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    https://www.facebook.com/Normandy-Ca...6192351324123/ Our district have been to this event a couple of times now and it's thoroughly enjoyed!
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    Quote Originally Posted by Caroline Sauret View Post
    We are also thinking of visiting Caen to see the Bayeux tapestry.
    When are you thinking of going?
    http://www.bbc.co.uk/news/uk-42713552
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    Quote Originally Posted by Ker-stee View Post
    https://www.facebook.com/Normandy-Ca...6192351324123/ Our district have been to this event a couple of times now and it's thoroughly enjoyed!
    I saw this but no information I can see from their website yet. I will keep an eye on this.

    - - - Updated - - -

    Quote Originally Posted by JohnR View Post
    When are you thinking of going?
    http://www.bbc.co.uk/news/uk-42713552
    We don't know exactly when, maybe May June 2019 during half-term.

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    Quote Originally Posted by mang21 View Post
    Not sure about campsites as we weren't camping when we were there.

    The Bayeux Tapestry is worth a look but don't overlook other things in Bayeux whilst you are there - its an interesting place. Its home to the British cemetery for those killed during the D-Day campaign which creates an interesting connection between those from Bayeux who invaded us in 1066 and us "invading" back in 1944 - a point which is made on the main memorial which is separated from the cemetery by the inner ring road - which might seem odd until you realise the road was built as part of the advance in order to get forces around Bayeux avoiding its narrow streets. There is also a nearby D-Day museum - you can get a combined ticket for that and the tapestry. We parked at the museum, walked just up the road to the cemetery etc, and then after seeing the museum walked into Bayeux to see the tapestry which takes you past the Cathedral etc. (I seem to recall there is a massive hyper market just along from there which might be useful to know for picking up supplies).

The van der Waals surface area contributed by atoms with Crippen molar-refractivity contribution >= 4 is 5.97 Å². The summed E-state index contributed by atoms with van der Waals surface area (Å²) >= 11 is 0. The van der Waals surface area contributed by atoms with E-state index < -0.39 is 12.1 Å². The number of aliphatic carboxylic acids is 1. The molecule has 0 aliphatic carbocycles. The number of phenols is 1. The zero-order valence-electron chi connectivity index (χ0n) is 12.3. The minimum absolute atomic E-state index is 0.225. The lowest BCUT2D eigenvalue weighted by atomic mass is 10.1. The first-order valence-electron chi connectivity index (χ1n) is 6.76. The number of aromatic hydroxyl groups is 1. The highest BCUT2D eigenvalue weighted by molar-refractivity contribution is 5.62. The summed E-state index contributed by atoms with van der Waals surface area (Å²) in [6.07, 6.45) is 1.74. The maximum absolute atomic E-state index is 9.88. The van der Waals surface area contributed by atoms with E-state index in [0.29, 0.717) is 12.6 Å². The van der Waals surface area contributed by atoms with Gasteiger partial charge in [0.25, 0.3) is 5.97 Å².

Its also interesting to visit Pointe du Hoc (free entry, massive car park, posh visitor centre etc) which is the American funded memorial site as well as a well known landmark in the D-Day invasion. It was expected to be heavily armed but on the day no big guns were there. If you are in any way into conspiracy theories, contrast what you see at Pointe du Hoc with what you can find at "Batterie Maisy" further to the west. Basically a Brit discovered some papers in an old uniform suggesting that there was an un-documented German fortification in the Maisy area that was intended to cover part of the coast at the point where it turns north towards Cherbourg. He then bought the relevant piece of land and has spent years digging it out, finding various fortifications etc supposedly deliberately covered up by the Americans at the end of the war. Compared to Pointe du Hoc, its just some fields with fortifications in them, with a portakabin at the entrance, but the guys there were talkative and informative. I guess at a push if you got in contact with them they might know of a suitable campsite.

    The other place we visited was Sainte Mere Eglise - the site of the American parachute landings that famously left one of their guys hanging by the parachute from the church tower. Reasonably interesting museum there, but we didn't stay long as we were just passing through on the way from Cherbourg.